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Flat plane 358cid GEN 4 engine 9200rpm
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Post Flat plane 358cid GEN 4 engine 9200rpm 
Crazy plumbing on this sucker, it for a GEN 5 Camaro.
http://www.youtube.com/watch?v=HIxngbwE8jg


Running 8's with boost

http://www.youtube.com/watch?v=i-L9S_TDO9Y


peace
Hog

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So they made their own crank?

Advantage:
Less rotating mass = good for acceleration.

Better exhaust pulse spacing for a better use of exhaust energy.


Flat crank vs crossplane:

http://www.onallcylinders.com/2015/01/15/cross-plane-vs-flat-plane-crankshafts/

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Hmm, sounds good on paper, but one of the reasons I don't watch F1 racing is the engine tone sucks bad. It's like enduring a bee attack from inside a screened enclosure for several hours. I think I'll wait till I see one in person, and drive it, before I form an opinion.

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F1 no longer have flat plane crank as they are now tubo v6.

Favorite engine sound:

Crossplane V8 4.2
https://youtu.be/anwc-PTBFSA

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https://m.youtube.com/watch?v=-Pz4dYuQK_c

Thanks for sharing I enjoyed looking at different sounds and why they are made due to engine firing order, crankshaft style, etc.
I never knew of the reasons engines made different sounding tones before but the above link has some really neat information and video clips put together to explain in detail.

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Following that video, the cross-plane inline 4... I like.

https://youtu.be/-ZCaN9E406s?t=430

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Post Support Flat plane crank for SBC! 
http://gmauthority.com/blog/2015/09/flat-plane-crank-kit-for-small-block-v8s-needs-your-support/

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What I'd really like to see is an offset crank for the LS engine like the old full size RWD Grand National turbo V6 had. This gets you each cylinder pushing at its best angle, and consequently gets you equal time spans between all 8 cylinder fires.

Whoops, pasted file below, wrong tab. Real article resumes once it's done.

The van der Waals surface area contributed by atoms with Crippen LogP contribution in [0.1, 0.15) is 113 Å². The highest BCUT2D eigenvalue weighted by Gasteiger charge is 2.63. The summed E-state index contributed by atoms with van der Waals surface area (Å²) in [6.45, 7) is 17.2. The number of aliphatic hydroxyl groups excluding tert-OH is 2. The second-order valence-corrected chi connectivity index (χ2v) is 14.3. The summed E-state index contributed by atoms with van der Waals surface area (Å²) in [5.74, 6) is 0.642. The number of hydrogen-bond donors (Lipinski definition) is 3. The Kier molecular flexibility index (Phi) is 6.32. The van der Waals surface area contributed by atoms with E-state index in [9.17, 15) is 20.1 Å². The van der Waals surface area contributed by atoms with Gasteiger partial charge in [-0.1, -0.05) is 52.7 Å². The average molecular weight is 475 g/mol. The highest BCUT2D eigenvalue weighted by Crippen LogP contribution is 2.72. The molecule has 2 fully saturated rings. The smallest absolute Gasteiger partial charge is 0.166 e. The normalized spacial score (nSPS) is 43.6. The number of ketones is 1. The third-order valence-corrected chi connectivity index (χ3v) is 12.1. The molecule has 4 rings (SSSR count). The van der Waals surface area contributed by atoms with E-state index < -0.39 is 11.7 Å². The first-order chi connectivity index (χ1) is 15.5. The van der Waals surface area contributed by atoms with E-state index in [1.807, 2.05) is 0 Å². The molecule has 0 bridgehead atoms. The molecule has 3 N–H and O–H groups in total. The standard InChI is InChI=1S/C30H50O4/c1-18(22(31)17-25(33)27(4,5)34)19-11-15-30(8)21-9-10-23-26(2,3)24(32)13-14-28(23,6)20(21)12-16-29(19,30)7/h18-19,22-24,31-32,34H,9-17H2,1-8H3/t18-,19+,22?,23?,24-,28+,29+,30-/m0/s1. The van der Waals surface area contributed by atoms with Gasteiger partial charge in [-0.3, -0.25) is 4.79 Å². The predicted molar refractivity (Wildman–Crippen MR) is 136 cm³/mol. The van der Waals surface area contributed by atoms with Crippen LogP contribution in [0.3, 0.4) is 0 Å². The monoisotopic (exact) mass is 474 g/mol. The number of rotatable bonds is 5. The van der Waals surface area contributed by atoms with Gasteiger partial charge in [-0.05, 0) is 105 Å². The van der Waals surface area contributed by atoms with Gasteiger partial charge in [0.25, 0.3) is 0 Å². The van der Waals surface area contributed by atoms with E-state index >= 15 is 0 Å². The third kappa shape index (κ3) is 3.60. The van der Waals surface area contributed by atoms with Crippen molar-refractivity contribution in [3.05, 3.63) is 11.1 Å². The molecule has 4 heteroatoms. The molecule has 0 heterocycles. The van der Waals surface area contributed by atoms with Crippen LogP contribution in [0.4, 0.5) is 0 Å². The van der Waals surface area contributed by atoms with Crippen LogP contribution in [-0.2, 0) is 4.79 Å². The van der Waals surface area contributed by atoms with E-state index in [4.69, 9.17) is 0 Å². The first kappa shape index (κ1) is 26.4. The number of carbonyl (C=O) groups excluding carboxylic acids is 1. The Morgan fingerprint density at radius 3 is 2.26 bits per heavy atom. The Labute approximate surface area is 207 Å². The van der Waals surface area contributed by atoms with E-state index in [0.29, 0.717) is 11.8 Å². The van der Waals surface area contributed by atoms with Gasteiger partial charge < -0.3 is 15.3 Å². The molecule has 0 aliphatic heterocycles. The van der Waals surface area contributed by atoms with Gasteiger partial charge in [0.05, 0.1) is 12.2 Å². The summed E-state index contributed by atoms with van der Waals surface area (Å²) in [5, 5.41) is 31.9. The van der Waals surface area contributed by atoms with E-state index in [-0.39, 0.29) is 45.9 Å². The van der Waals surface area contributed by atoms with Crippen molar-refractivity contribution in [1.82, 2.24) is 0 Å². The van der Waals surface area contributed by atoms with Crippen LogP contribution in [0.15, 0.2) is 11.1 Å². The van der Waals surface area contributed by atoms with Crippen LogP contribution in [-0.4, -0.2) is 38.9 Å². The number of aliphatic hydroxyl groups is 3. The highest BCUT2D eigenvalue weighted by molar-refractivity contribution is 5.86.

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If this is what you mean by offset crank, then it's not needed for a v8, only for a V6 90*, to achieve a firing pulse every 120*

Now, if you're talking about off-set cylinder banks, that could be intersting



Quote:
The firing forces, however, are balanced in modern V-6s. A V-6 fires a cylinder every time the crankshaft turns 120 degrees (720/6=120). That would imply a 120-degree angle between the banks, but that configuration is impractical for packaging reasons. The 60-degree bank angle is a good compromise for packaging, and because the firing events occur in degrees (120) that are evenly divisible by the angle of the V (60), the firing forces remain balanced.

So how do GM and Mercedes-Benz get away with 90-degree V-6s? These engines would seem to have unbalanced firing pulses because 120 isn’t evenly divisible by 90. When GM reintroduced its V-6 engines back in the mid-Seventies, it revived an early-Sixties design, which was essentially a Buick 90-degree V-8 with the two end cylinders sliced off. Because of the firing imbalance, the engine ran rough, sort of like a V-8 with two cylinders missing. To counteract this, the company developed a special crankshaft called a “split-pin” or “split-journal” unit that mounted the big ends of the paired connecting rods to crank journals that had been split and slightly offset so that the engine could achieve 120-degree firing despite its V angle.


http://www.caranddriver.com/features/the-physics-of-engine-cylinder-bank-angles-feature

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I see. Learn something new every day. Thanks!

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Thats where we start talking about "Even fire" and "Semi Even Fire" and "Odd Fire" in the V6 world. Looking through older GM Performance Parts catalogs it gets kinda confusing when talking about all the different V6 parts.

peace
Hog

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